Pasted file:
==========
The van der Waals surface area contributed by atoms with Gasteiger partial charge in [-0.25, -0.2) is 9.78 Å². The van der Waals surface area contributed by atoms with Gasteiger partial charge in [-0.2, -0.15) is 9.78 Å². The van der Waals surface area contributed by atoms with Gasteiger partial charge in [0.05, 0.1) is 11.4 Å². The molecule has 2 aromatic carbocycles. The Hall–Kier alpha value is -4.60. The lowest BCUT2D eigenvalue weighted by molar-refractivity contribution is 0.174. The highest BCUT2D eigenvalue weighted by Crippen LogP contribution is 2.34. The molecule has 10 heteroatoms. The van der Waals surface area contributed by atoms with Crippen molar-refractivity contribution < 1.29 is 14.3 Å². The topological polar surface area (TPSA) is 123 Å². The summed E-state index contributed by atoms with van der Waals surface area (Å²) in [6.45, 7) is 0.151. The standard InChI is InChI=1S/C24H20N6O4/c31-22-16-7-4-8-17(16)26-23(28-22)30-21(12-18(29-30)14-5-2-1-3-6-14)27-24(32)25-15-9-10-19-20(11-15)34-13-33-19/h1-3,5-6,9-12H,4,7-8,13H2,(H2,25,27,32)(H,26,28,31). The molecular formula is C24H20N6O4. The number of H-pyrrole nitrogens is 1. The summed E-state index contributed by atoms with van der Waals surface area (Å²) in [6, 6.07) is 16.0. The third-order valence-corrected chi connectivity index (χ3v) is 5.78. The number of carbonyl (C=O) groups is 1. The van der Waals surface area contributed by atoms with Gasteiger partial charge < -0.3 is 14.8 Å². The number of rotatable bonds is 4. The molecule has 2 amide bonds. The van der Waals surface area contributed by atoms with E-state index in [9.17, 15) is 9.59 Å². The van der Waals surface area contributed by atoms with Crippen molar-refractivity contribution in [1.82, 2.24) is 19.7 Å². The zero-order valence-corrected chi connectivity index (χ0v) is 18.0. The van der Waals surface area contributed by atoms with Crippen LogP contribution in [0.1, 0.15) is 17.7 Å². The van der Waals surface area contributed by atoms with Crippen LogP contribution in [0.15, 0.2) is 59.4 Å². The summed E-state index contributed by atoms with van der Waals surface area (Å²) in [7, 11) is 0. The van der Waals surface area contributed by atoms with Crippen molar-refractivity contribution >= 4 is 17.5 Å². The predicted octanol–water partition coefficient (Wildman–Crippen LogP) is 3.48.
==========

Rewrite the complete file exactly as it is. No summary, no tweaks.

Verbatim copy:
The van der Waals surface area contributed by atoms with Gasteiger partial charge in [-0.25, -0.2) is 9.78 Å². The van der Waals surface area contributed by atoms with Gasteiger partial charge in [-0.2, -0.15) is 9.78 Å². The van der Waals surface area contributed by atoms with Gasteiger partial charge in [0.05, 0.1) is 11.4 Å². The molecule has 2 aromatic carbocycles. The Hall–Kier alpha value is -4.60. The lowest BCUT2D eigenvalue weighted by molar-refractivity contribution is 0.174. The highest BCUT2D eigenvalue weighted by Crippen LogP contribution is 2.34. The molecule has 10 heteroatoms. The van der Waals surface area contributed by atoms with Crippen molar-refractivity contribution < 1.29 is 14.3 Å². The topological polar surface area (TPSA) is 123 Å². The summed E-state index contributed by atoms with van der Waals surface area (Å²) in [6.45, 7) is 0.151. The standard InChI is InChI=1S/C24H20N6O4/c31-22-16-7-4-8-17(16)26-23(28-22)30-21(12-18(29-30)14-5-2-1-3-6-14)27-24(32)25-15-9-10-19-20(11-15)34-13-33-19/h1-3,5-6,9-12H,4,7-8,13H2,(H2,25,27,32)(H,26,28,31). The molecular formula is C24H20N6O4. The number of H-pyrrole nitrogens is 1. The summed E-state index contributed by atoms with van der Waals surface area (Å²) in [6, 6.07) is 16.0. The third-order valence-corrected chi connectivity index (χ3v) is 5.78. The number of carbonyl (C=O) groups is 1. The van der Waals surface area contributed by atoms with Gasteiger partial charge < -0.3 is 14.8 Å². The number of rotatable bonds is 4. The molecule has 2 amide bonds. The van der Waals surface area contributed by atoms with E-state index in [9.17, 15) is 9.59 Å². The van der Waals surface area contributed by atoms with Crippen molar-refractivity contribution in [1.82, 2.24) is 19.7 Å². The zero-order valence-corrected chi connectivity index (χ0v) is 18.0. The van der Waals surface area contributed by atoms with Crippen LogP contribution in [0.1, 0.15) is 17.7 Å². The van der Waals surface area contributed by atoms with Crippen LogP contribution in [0.15, 0.2) is 59.4 Å². The summed E-state index contributed by atoms with van der Waals surface area (Å²) in [7, 11) is 0. The van der Waals surface area contributed by atoms with Crippen molar-refractivity contribution >= 4 is 17.5 Å². The predicted octanol–water partition coefficient (Wildman–Crippen LogP) is 3.48.